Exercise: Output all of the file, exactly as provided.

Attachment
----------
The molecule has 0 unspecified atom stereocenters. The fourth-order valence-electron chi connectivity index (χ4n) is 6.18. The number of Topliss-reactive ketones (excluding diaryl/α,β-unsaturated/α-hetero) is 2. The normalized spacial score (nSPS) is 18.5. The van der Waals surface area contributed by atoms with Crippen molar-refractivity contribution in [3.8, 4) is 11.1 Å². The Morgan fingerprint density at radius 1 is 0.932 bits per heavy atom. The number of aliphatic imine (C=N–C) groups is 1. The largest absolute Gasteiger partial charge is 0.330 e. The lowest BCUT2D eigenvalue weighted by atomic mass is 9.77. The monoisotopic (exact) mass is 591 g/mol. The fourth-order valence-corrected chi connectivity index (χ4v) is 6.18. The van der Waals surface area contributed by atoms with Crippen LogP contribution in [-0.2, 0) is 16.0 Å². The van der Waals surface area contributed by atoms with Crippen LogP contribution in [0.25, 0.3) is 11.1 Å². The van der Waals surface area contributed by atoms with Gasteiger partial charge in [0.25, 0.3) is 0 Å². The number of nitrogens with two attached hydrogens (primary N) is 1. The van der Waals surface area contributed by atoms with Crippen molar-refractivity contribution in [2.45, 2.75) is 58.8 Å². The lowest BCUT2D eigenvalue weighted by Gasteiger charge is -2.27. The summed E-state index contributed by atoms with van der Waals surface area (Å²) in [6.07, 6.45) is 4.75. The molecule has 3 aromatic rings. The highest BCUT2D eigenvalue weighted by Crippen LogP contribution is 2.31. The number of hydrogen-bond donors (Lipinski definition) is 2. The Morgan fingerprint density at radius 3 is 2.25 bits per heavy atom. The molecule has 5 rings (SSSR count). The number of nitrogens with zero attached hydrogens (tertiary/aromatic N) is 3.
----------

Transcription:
The molecule has 0 unspecified atom stereocenters. The fourth-order valence-electron chi connectivity index (χ4n) is 6.18. The number of Topliss-reactive ketones (excluding diaryl/α,β-unsaturated/α-hetero) is 2. The normalized spacial score (nSPS) is 18.5. The van der Waals surface area contributed by atoms with Crippen molar-refractivity contribution in [3.8, 4) is 11.1 Å². The Morgan fingerprint density at radius 1 is 0.932 bits per heavy atom. The number of aliphatic imine (C=N–C) groups is 1. The largest absolute Gasteiger partial charge is 0.330 e. The lowest BCUT2D eigenvalue weighted by atomic mass is 9.77. The monoisotopic (exact) mass is 591 g/mol. The fourth-order valence-corrected chi connectivity index (χ4v) is 6.18. The van der Waals surface area contributed by atoms with Crippen LogP contribution in [-0.2, 0) is 16.0 Å². The van der Waals surface area contributed by atoms with Crippen LogP contribution in [0.25, 0.3) is 11.1 Å². The van der Waals surface area contributed by atoms with Gasteiger partial charge in [0.25, 0.3) is 0 Å². The number of nitrogens with two attached hydrogens (primary N) is 1. The van der Waals surface area contributed by atoms with Crippen molar-refractivity contribution in [2.45, 2.75) is 58.8 Å². The lowest BCUT2D eigenvalue weighted by Gasteiger charge is -2.27. The summed E-state index contributed by atoms with van der Waals surface area (Å²) in [6.07, 6.45) is 4.75. The molecule has 3 aromatic rings. The highest BCUT2D eigenvalue weighted by Crippen LogP contribution is 2.31. The number of hydrogen-bond donors (Lipinski definition) is 2. The Morgan fingerprint density at radius 3 is 2.25 bits per heavy atom. The molecule has 5 rings (SSSR count). The number of nitrogens with zero attached hydrogens (tertiary/aromatic N) is 3.